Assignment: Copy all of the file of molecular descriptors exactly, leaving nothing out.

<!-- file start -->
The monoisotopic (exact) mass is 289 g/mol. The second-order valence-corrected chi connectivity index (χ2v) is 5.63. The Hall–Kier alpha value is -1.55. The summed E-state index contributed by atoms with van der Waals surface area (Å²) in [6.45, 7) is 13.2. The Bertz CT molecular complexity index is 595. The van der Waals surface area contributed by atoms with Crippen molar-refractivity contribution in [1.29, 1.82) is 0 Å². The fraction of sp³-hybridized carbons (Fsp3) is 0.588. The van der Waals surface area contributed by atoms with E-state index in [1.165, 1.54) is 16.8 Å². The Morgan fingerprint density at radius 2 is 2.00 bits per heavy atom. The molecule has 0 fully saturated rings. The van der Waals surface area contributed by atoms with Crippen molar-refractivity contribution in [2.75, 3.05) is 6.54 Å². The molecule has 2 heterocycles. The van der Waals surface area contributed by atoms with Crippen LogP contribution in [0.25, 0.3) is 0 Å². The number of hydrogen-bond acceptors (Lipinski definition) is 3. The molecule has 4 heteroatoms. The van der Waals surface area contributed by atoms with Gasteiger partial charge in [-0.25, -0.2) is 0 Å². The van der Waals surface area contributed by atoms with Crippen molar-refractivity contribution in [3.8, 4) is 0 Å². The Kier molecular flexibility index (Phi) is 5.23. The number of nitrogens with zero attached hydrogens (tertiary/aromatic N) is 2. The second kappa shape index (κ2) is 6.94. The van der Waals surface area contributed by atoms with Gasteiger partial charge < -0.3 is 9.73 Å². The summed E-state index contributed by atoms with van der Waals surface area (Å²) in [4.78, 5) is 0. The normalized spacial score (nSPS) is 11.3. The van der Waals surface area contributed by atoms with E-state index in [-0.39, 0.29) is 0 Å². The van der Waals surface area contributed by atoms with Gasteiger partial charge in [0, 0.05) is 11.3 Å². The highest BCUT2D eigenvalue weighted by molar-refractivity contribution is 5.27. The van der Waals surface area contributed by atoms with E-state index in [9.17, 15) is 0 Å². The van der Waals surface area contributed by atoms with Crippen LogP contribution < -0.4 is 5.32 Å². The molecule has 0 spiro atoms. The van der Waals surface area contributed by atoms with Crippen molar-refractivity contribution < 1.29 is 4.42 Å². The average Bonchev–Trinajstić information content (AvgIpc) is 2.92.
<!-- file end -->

The monoisotopic (exact) mass is 289 g/mol. The second-order valence-corrected chi connectivity index (χ2v) is 5.63. The Hall–Kier alpha value is -1.55. The summed E-state index contributed by atoms with van der Waals surface area (Å²) in [6.45, 7) is 13.2. The Bertz CT molecular complexity index is 595. The van der Waals surface area contributed by atoms with Crippen molar-refractivity contribution in [1.29, 1.82) is 0 Å². The fraction of sp³-hybridized carbons (Fsp3) is 0.588. The van der Waals surface area contributed by atoms with E-state index in [1.165, 1.54) is 16.8 Å². The Morgan fingerprint density at radius 2 is 2.00 bits per heavy atom. The molecule has 0 fully saturated rings. The van der Waals surface area contributed by atoms with Crippen molar-refractivity contribution in [2.75, 3.05) is 6.54 Å². The molecule has 2 heterocycles. The van der Waals surface area contributed by atoms with Crippen LogP contribution in [0.25, 0.3) is 0 Å². The number of hydrogen-bond acceptors (Lipinski definition) is 3. The molecule has 4 heteroatoms. The van der Waals surface area contributed by atoms with Gasteiger partial charge in [-0.25, -0.2) is 0 Å². The van der Waals surface area contributed by atoms with Crippen molar-refractivity contribution in [3.8, 4) is 0 Å². The Kier molecular flexibility index (Phi) is 5.23. The number of nitrogens with zero attached hydrogens (tertiary/aromatic N) is 2. The second kappa shape index (κ2) is 6.94. The van der Waals surface area contributed by atoms with Gasteiger partial charge < -0.3 is 9.73 Å². The summed E-state index contributed by atoms with van der Waals surface area (Å²) in [4.78, 5) is 0. The normalized spacial score (nSPS) is 11.3. The van der Waals surface area contributed by atoms with E-state index in [-0.39, 0.29) is 0 Å². The van der Waals surface area contributed by atoms with Gasteiger partial charge in [0, 0.05) is 11.3 Å². The highest BCUT2D eigenvalue weighted by molar-refractivity contribution is 5.27. The van der Waals surface area contributed by atoms with E-state index in [9.17, 15) is 0 Å². The van der Waals surface area contributed by atoms with Crippen LogP contribution < -0.4 is 5.32 Å². The molecule has 0 spiro atoms. The van der Waals surface area contributed by atoms with Crippen molar-refractivity contribution < 1.29 is 4.42 Å². The average Bonchev–Trinajstić information content (AvgIpc) is 2.92.